“The question is whether Manning will make the legal free throw or choke at the judicial foul line.” — City Watch, May 7
As we all now know, state Circuit Judge Casey Manning choked. Then gagged. Then puked all over the court. Or the courtroom, as it were.
In a decision through which he embarrassed both himself and the people of South Carolina — ruling that state Attorney General Alan Wilson must cease a state grand jury investigation of House Speaker Bobby Harrell and send the matter to the House Ethics Committee — Manning showed that as a circuit judge he makes a good basketball player.
Of course, anyone who supports Manning’s ruling would say he bravely planted his feet and took the charge from Attorney General Alan Wilson driving the lane. But a slow-motion replay of the legal call shows Manning — who played basketball for USC in the early ‘70s — performing one of the great flops of all time.
For those who might not be basketball fans, Wikipedia defines the “flop” as follows: “an intentional fall by a player after little or no contact in order to draw a foul call on the opposing player by an official.”
Continuing with the flop analogy, it seems the “little or no contact” wording refers to Manning’s familiarity with both the S.C. Constitution and statutes regarding the power of the attorney general to investigate and bring charges. Here’s a little refresher course:
“The Attorney General shall be the chief prosecuting officer of the State, with the authority to supervise the prosecution of all criminal cases in courts of record.”— Article 5, Section 24, State Constitution
For good measure, the S.C. Supreme Court said in the landmark 1994 State v. Thrift case that both the constitution and the statutes “place the unfettered discretion to prosecute solely in the prosecutor’s hands.” Topping it off, Justice Jean Toal seemingly spoke 20 years into the future and directly to Manning in that opinion when she wrote: “The Judicial Branch is not empowered to infringe on the exercise of this prosecutorial discretion.”
Accordingly, it is the “intentional fall” aspect of the flop analogy and Manning’s ruling that is most disturbing. With the weight of the constitution, the relevant Supreme Court decision and the words of the chief justice clearly before him, Manning simply buckled at the knees and flopped backwards on the court, all to the cheers of the “legislative state” crowd gathered behind the basket.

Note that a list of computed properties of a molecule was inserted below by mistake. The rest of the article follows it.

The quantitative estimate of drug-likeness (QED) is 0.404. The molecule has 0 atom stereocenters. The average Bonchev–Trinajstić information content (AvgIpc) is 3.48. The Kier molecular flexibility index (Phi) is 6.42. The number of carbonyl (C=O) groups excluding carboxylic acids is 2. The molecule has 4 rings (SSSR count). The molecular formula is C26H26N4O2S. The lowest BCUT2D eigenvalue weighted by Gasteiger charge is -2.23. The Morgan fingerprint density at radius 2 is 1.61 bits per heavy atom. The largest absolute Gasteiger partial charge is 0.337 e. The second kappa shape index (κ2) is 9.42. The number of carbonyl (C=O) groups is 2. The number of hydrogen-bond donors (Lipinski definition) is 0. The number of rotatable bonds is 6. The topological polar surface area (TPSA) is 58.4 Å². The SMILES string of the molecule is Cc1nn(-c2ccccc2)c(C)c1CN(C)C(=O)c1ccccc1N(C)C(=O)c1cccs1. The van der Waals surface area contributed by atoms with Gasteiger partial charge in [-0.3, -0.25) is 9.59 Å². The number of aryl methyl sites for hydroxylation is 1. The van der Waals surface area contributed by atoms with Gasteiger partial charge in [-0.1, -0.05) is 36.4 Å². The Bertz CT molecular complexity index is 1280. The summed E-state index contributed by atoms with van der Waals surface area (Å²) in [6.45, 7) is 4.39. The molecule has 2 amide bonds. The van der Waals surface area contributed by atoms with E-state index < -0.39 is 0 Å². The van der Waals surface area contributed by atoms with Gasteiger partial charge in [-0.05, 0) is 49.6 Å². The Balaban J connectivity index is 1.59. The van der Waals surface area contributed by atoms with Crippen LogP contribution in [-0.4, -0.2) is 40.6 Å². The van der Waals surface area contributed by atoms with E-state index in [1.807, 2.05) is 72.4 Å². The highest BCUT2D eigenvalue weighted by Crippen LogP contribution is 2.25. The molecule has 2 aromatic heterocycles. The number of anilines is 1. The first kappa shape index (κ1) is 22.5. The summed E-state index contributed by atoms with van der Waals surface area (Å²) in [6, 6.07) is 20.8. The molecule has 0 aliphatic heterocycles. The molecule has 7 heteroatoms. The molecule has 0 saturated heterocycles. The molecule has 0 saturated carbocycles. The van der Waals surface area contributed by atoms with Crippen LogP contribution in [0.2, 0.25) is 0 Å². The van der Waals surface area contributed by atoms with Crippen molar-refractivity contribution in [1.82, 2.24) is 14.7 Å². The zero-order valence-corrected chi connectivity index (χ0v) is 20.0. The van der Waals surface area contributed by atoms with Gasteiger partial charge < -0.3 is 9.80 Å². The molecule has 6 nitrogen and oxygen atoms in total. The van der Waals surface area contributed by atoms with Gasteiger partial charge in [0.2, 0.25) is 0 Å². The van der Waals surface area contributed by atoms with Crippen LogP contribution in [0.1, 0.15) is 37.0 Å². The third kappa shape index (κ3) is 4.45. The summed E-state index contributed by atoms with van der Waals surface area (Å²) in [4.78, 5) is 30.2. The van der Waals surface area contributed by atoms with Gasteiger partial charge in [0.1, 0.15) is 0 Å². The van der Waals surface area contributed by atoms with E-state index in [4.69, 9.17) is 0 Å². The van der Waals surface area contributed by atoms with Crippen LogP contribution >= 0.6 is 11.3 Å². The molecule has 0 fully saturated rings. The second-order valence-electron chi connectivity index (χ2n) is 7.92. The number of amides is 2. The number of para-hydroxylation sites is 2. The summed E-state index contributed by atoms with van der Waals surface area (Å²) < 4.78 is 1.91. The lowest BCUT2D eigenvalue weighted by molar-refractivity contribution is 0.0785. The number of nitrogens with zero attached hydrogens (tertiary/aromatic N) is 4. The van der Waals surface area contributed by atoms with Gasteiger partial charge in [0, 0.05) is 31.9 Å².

In doing the flop on behalf of House Speaker Bobby Harrell and calling the foul on Wilson, Manning established a new legal right in South Carolina — criminal immunity for legislators.
The great South Carolina political cartoonist Robert Ariail perfectly summed up the decision with a drawing showing a “Get out of jail free” card for lawmakers. Similarly, he nailed Manning’s lightweight approach to the fundamental issue of equality under the law with another cartoon that showed the judge wadding up the state constitution, then sinking a soft jump shot with it — right into the trash can. (See the cartoons at robertariail.com.)
In the wake of Manning’s ruling, some media coverage has played into the flop analogy as well. For example, the Associated Press assumed the role of the home court referee who goes along with a blatant flop in order to please the crowd when it reported as follows: “Manning’s decision is similar to one he made regarding ethics violations against Gov. Nikki Haley, a former House member.”
No, it isn’t, and reporting it that way both confuses the public and lends credibility to the incredible. Simply put, the Haley case was a civil court matter brought against her by a private citizen. While Camden attorney John Rainey is a big dog in this state, he is not the attorney general and has no constitutional authority to investigate or prosecute. Accordingly, his complaint against Haley (whatever the merits or lack thereof) was properly dismissed.
The Harrell case is obviously and entirely different, as it concerns the state’s chief law enforcement officer investigating alleged criminal activity under the authority granted him by law.
Again, none of this is to say Speaker Harrell is guilty of anything. This is about process, not outcome. But make no mistake: Judge Manning has short-circuited the legal process.
Taking a flop on the basketball court is one thing. Doing it as a judge is something else. The Supreme Court should review the tape and reverse the call.
Fisher is president of Fisher Communications, a Columbia advertising and public relations firm. He is active in local issues involving the arts, conservation, business and politics.
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